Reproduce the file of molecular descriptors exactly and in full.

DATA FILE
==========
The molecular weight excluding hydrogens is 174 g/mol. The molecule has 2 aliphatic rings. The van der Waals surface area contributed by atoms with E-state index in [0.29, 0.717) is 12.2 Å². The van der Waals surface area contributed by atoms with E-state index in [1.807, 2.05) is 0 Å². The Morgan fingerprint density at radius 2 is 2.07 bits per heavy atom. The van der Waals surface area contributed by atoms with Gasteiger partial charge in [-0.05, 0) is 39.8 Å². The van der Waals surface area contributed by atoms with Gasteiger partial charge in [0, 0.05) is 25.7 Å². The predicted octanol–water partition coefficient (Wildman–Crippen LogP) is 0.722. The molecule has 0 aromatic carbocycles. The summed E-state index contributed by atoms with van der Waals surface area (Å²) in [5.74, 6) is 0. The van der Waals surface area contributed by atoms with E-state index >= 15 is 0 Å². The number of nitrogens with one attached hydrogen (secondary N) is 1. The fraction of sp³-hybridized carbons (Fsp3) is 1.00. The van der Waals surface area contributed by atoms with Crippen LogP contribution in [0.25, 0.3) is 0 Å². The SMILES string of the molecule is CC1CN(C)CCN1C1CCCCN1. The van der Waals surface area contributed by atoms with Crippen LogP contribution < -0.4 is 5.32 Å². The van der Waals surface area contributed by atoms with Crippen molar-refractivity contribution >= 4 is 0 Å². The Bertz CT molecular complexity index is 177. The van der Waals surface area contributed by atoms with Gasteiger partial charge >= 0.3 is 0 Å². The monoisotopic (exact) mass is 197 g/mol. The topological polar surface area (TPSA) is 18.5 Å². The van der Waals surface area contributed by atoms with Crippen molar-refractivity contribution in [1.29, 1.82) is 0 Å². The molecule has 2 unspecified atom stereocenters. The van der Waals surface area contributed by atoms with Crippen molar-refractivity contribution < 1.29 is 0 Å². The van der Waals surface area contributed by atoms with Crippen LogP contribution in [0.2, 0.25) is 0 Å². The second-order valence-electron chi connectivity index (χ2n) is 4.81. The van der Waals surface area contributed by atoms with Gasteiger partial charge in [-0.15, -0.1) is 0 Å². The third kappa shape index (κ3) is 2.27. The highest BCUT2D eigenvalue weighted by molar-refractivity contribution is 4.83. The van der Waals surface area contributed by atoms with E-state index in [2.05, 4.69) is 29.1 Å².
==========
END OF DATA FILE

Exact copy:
The molecular weight excluding hydrogens is 174 g/mol. The molecule has 2 aliphatic rings. The van der Waals surface area contributed by atoms with E-state index in [0.29, 0.717) is 12.2 Å². The van der Waals surface area contributed by atoms with E-state index in [1.807, 2.05) is 0 Å². The Morgan fingerprint density at radius 2 is 2.07 bits per heavy atom. The van der Waals surface area contributed by atoms with Gasteiger partial charge in [-0.05, 0) is 39.8 Å². The van der Waals surface area contributed by atoms with Gasteiger partial charge in [0, 0.05) is 25.7 Å². The predicted octanol–water partition coefficient (Wildman–Crippen LogP) is 0.722. The molecule has 0 aromatic carbocycles. The summed E-state index contributed by atoms with van der Waals surface area (Å²) in [5.74, 6) is 0. The van der Waals surface area contributed by atoms with E-state index >= 15 is 0 Å². The number of nitrogens with one attached hydrogen (secondary N) is 1. The fraction of sp³-hybridized carbons (Fsp3) is 1.00. The van der Waals surface area contributed by atoms with Crippen LogP contribution in [0.25, 0.3) is 0 Å². The SMILES string of the molecule is CC1CN(C)CCN1C1CCCCN1. The van der Waals surface area contributed by atoms with Crippen LogP contribution < -0.4 is 5.32 Å². The van der Waals surface area contributed by atoms with Crippen molar-refractivity contribution >= 4 is 0 Å². The Bertz CT molecular complexity index is 177. The van der Waals surface area contributed by atoms with Gasteiger partial charge >= 0.3 is 0 Å². The monoisotopic (exact) mass is 197 g/mol. The topological polar surface area (TPSA) is 18.5 Å². The van der Waals surface area contributed by atoms with Crippen molar-refractivity contribution in [1.29, 1.82) is 0 Å². The molecule has 2 unspecified atom stereocenters. The van der Waals surface area contributed by atoms with Crippen molar-refractivity contribution < 1.29 is 0 Å². The van der Waals surface area contributed by atoms with Crippen LogP contribution in [0.2, 0.25) is 0 Å². The second-order valence-electron chi connectivity index (χ2n) is 4.81. The van der Waals surface area contributed by atoms with Gasteiger partial charge in [-0.15, -0.1) is 0 Å². The third kappa shape index (κ3) is 2.27. The highest BCUT2D eigenvalue weighted by molar-refractivity contribution is 4.83. The van der Waals surface area contributed by atoms with E-state index in [2.05, 4.69) is 29.1 Å².